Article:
958 F2d 1157 United States v. Thompson

958 F.2d 1157

294 U.S.App.D.C. 299

Lugard THOMPSON, Appellant.

No. 91-3161.

United States Court of Appeals, District of Columbia Circuit.

April 1, 1992.

NOTICE: D.C. Circuit Local Rule 11(c) states that unpublished orders, judgments, and explanatory memoranda may not be cited as precedents, but counsel may refer to unpublished dispositions when the binding or preclusive effect of the disposition, rather than its quality as precedent, is relevant.

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Before MIKVA, Chief Judge, and RUTH BADER GINSBURG and BUCKLEY, Circuit Judges




This appeal was considered on the record from the United States District Court for the District of Columbia and on the briefs filed by the parties. The court has determined that the issues presented occasion no need for a published opinion. See D.C.Cir. Rule 14(c). It is


ORDERED AND ADJUDGED that Lugard Thompson's conviction be affirmed for the reasons stated in the accompanying memorandum.


The Clerk is directed to withhold issuance of the mandate herein until seven days after disposition of any timely petition for rehearing. See D.C.Cir.Rule 15.



Lugard Thompson challenges his conviction on one count of possession with intent to distribute in excess of 50 grams of cocaine base. Thompson first asserts that the district court erred in denying his motion to suppress evidence seized from Thompson's car. The district court held that the search of the car was incident to a valid arrest. Although Thompson asserts that the arrest and subsequent search were invalid because the police lacked probable cause to arrest him, we reject this contention. Investigator Kirk Del Po of the Fifth District Vice Unit testified that he and two other officers spotted Thompson in a high-narcotics area, saw him move quickly to enter his car as the officers approached, saw one of his companions move as if putting something by the right rear tire of Thompson's car, and discovered drugs under both the right and left rear tires of the car. Because this evidence is sufficient to establish probable cause to arrest Thompson, we affirm the district court's denial of Thompson's motion to suppress.


Thompson next asserts that the district court erred in denying his motion for judgment of acquittal at the close of the government's case-in-chief and at the close of the government's rebuttal evidence, and that the evidence was insufficient to support his conviction. When a defendant proceeds with the presentation of his case after denial of a motion for judgment of acquittal at the close of the government's case-in-chief, the defendant waives his objection to that denial. United States v. Foster, 783 F.2d 1082, 1085 (D.C.Cir.1986) (en banc ). Although the defendant may renew his motion later in the trial, appellate review of the district court's denial of the later motion takes into account all evidence introduced to that point. Id.


In reviewing the denial of a motion for judgment of acquittal, we ask whether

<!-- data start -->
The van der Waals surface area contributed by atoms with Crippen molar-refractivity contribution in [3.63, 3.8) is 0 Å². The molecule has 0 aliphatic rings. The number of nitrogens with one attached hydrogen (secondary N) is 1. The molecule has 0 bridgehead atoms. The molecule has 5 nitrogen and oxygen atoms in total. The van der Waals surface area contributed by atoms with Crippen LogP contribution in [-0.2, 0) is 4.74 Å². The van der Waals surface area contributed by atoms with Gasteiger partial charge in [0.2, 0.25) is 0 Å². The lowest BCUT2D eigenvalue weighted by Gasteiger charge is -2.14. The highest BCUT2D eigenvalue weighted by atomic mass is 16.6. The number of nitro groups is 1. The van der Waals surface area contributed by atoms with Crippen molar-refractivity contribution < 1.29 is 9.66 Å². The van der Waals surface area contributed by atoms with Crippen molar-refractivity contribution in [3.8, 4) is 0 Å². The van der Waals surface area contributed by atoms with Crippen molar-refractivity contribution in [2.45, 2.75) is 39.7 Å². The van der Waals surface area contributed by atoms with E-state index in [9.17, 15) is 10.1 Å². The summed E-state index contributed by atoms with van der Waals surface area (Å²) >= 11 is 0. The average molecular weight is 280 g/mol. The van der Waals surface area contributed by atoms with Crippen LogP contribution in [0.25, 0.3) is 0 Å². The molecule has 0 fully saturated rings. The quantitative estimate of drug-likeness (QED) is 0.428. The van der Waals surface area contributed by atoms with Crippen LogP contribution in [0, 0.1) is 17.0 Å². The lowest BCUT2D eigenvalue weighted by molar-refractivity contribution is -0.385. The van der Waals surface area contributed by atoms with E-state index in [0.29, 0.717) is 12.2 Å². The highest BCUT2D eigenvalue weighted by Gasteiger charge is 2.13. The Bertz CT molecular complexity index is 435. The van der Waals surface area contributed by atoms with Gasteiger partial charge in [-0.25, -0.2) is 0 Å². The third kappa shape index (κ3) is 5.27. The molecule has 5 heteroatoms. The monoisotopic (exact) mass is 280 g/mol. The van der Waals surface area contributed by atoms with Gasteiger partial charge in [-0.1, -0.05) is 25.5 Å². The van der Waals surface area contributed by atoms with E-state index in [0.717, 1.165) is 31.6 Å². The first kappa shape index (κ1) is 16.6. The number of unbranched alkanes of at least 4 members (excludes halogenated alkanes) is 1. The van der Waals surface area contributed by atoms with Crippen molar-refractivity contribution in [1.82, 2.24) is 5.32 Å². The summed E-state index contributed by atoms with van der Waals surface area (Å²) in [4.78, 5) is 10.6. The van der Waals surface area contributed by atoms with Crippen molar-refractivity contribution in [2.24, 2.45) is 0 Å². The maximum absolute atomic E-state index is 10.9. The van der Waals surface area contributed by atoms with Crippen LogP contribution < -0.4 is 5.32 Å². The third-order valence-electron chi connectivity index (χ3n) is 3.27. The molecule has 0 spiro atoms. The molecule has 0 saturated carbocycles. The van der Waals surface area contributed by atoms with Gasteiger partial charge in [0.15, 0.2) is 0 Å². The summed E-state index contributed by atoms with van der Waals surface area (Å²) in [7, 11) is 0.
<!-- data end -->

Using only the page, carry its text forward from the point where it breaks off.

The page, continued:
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viewing the evidence in the light most favorable to the Government, according the Government the benefit of all legitimate inferences, and recognizing that it is the jury's province to determine credibility and to weigh the evidence, a reasonable jury must necessarily entertain a reasonable doubt on the evidence presented.


United States v. Singleton, 702 F.2d 1159, 1163 (D.C.Cir.1983) (original emphasis). In the alternative, this court will reject a challenge to the sufficiency of the evidence and affirm a jury's determination of guilt if " 'any rational trier of fact could have found the essential elements of the crime beyond a reasonable doubt.' " United States v. Long, 905 F.2d 1572, 1576 (D.C.Cir.) (quoting Jackson v. Virginia, 443 U.S. 307, 319 (1979) (original emphasis)), cert. denied, 111 S.Ct. 365 (1990).


Under either formulation, the evidence was sufficient to support Thompson's conviction. Investigator Del Po testified that Thompson owned the car in which the drugs and scale were discovered. Del Po also testified that, from his position in the driver's seat, Thompson had ready access to both the overhead compartment from which the drugs were recovered and the area under the driver's seat from which the scale was recovered. Finally, Del Po testified that a backseat passenger could not have placed the scale under the driver's seat due to a metal obstruction, and Del Po did not observe any movement inside the car as the officers approached the vehicle.


We conclude that this testimony was sufficient to establish Thompson's possession of the drugs seized from the car. See United States v. Gibbs, 904 F.2d 52, 57 (D.C.Cir.1990); United States v. Whitfield, 629 F.2d 136, 143 (D.C.Cir.1980), cert. denied, 449 U.S. 1086 (1981). Furthermore, given the forensic chemist's testimony that the substance recovered from Thompson's car was 61.89 grams of crack cocaine and Detective David Stroud's testimony that the crack cocaine was intended for distribution in light of its quantity and value ($4880), we conclude that the evidence was sufficient to show Thompson's intent to distribute the drugs.


Because a rational juror would not necessarily have entertained a reasonable doubt on the evidence presented or, conversely, a rational juror could have found the essential elements of the crime charged beyond a reasonable doubt, we affirm Thompson's conviction.